“If I must just choose the method of my demise, I choose…
Death By Cinema!” -Britt Rhuart
Day 5 – Bride of the Monster
Hey, everyone, it’s my first Ed Wood review! I like Ed Wood. Really I do. There’s just something some magical about a person who has a genuine passion for film… and in Wood’s case, a total lack of talent. Now, most are familiar with the Johnny Depp/Tim Burton bio-pic. Honestly, it’s one of my favorite bio films, Depp films, and definitely my favorite Burton picture (though props to Beetlejuice and Batman). For those unfamiliar with Mr. Wood’s oeuvre, Ed Wood was voted, at one time, the worst film director… ever. And there’s something to be said for that. His films are terrible. But unlike an Uwe Boll (please don’t hit me), you get the feeling not only that Ed Wood genuinely love movies and the art of movie making, you get the sense that he and his cast had a fun time making them. This translates over to the films, which are usually pretty fun to watch, even if they are trash. Let’s put it this way… look at Plan 9 From Outer Space, a film that is often called the worst film of all-time. Now look at how many people enjoy it and still watch it to this day.
As for today’s film, Bride of the Monster, I really don’t have too much to say. In the world of Edward D. Wood, Jr., this film would probably be considered his second or third most noteworthy, after Plan 9 and maybe Glen or Glenda. This film features one of the last film performances of the great Bela Lugosi, whom my friend Salim has called, “The best actor who never had any talent!” I don’t know if I’d totally agree with that, but Lugosi was always a welcome sight in a movie for me. It also features the major screen debut of wrestler turned actor, Tor Johnson, who would go on to star in Plan 9 and The Beast of Yucca Flats. Anyway, hope this one’s a fun one!
Random Thoughts While Watching the Film:
How did this movie have two DPs? I’ll tell you, it better look wonderful in that ca- phewwhahaha, I couldn’t get through it with a straight face.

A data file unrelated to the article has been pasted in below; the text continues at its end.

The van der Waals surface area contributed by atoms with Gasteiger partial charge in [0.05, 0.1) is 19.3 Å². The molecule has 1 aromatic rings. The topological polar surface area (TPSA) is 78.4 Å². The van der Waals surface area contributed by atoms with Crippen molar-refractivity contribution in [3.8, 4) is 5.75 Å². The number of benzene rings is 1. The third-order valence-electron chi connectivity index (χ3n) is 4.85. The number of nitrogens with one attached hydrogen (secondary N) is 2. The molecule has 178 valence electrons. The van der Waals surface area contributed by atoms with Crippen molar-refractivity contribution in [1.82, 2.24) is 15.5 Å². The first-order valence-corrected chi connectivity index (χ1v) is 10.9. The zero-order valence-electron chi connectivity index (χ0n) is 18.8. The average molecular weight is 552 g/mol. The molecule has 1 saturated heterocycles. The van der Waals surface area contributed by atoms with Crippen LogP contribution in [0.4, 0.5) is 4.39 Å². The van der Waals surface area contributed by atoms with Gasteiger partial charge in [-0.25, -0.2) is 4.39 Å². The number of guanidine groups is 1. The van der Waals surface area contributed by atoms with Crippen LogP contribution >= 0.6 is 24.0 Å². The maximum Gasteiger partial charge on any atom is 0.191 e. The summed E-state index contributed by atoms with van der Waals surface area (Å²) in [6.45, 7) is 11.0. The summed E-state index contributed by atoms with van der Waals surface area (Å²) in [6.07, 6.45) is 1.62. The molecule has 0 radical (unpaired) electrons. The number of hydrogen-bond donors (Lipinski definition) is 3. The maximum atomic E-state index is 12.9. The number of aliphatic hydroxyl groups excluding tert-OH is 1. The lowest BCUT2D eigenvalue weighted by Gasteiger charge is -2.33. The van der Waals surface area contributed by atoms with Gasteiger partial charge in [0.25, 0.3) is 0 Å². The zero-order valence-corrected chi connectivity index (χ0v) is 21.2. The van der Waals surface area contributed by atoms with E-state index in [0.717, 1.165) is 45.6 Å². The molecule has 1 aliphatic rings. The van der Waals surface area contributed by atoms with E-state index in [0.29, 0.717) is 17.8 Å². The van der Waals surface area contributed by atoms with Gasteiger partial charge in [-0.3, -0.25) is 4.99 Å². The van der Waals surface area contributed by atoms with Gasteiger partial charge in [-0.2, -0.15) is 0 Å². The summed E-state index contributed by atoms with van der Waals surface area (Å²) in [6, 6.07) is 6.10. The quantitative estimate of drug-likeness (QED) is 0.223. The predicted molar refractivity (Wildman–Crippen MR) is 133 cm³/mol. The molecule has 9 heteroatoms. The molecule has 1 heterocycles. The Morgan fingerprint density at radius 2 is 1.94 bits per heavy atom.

Well, the sound is pretty bad so far. I can only understand a few words the characters are saying, mostly because of the thunder sounds. Probably for the best.
I’m pretty sure that lab setup was taken from Glen or Glenda. And I like that the “stone walls” are clearly painted on. The octopus monster looks fun, though.
Speaking of, the octopus, just dragged a guy caught in the rain to his death. Though really, the actor just flops around in the loose arms of the octo-prop. I don’t think the timing works out, though. These guys left the house like 3 minutes ago, and yet they’re still caught by the octopus, even though it’s right next to Lugosi’s lab.
Guy’s strapped to a table. We know it’s an operating table because he’s wearing a helmet with two light bulbs glued to it.
Lugosi’s Dr. Vornoff says the guy he’s performing experiments on will either wind up super strong or dead. His tone indicates he doesn’t really care.
There are newspaper articles about “The Monster” killing two men. I guess Vornoff sucks at disposing of corpses.
Wow, this dialogue in the police scene is really badly written. Like, an episode of Dragnet bad. Exposition without conflict.
So I just realized, a lot of people seem to be handling the evidence found at the lake willy-nilly. I mean, the police chief, some detective, even a journalist. I’ve seen enough police procedurals to know about chain of evidence.
There’s one secretary character and 90% of her screen time is the back of her head. Great job, DPs.
I just saw a scene that was redone in Ed Wood, where Wood’s female lead meets Wood’s ex-girlfriend. The actresses reenacting the bad acting in Ed Wood act better than the real actresses acting the real scene in Bride of the Monster.
Oh, God, they’re talking about the Loch Ness Monster as if it was real. I like the story of lake cryptids, but rarely do they actually make for good films. Also, this guy is a lake monster “expert” and, I’m sorry, but there is only one lake monster expert and his name was Bernard Heuvelmans. (BTW cryptozoology nerds, I know there are way more experts, I just like Bernard Heuvelmans name and wanted to give you a reference)
Hey, Lobo (Tor Johnson’s character), seems to have an angora fetish. I wonder where Wood got that idea from?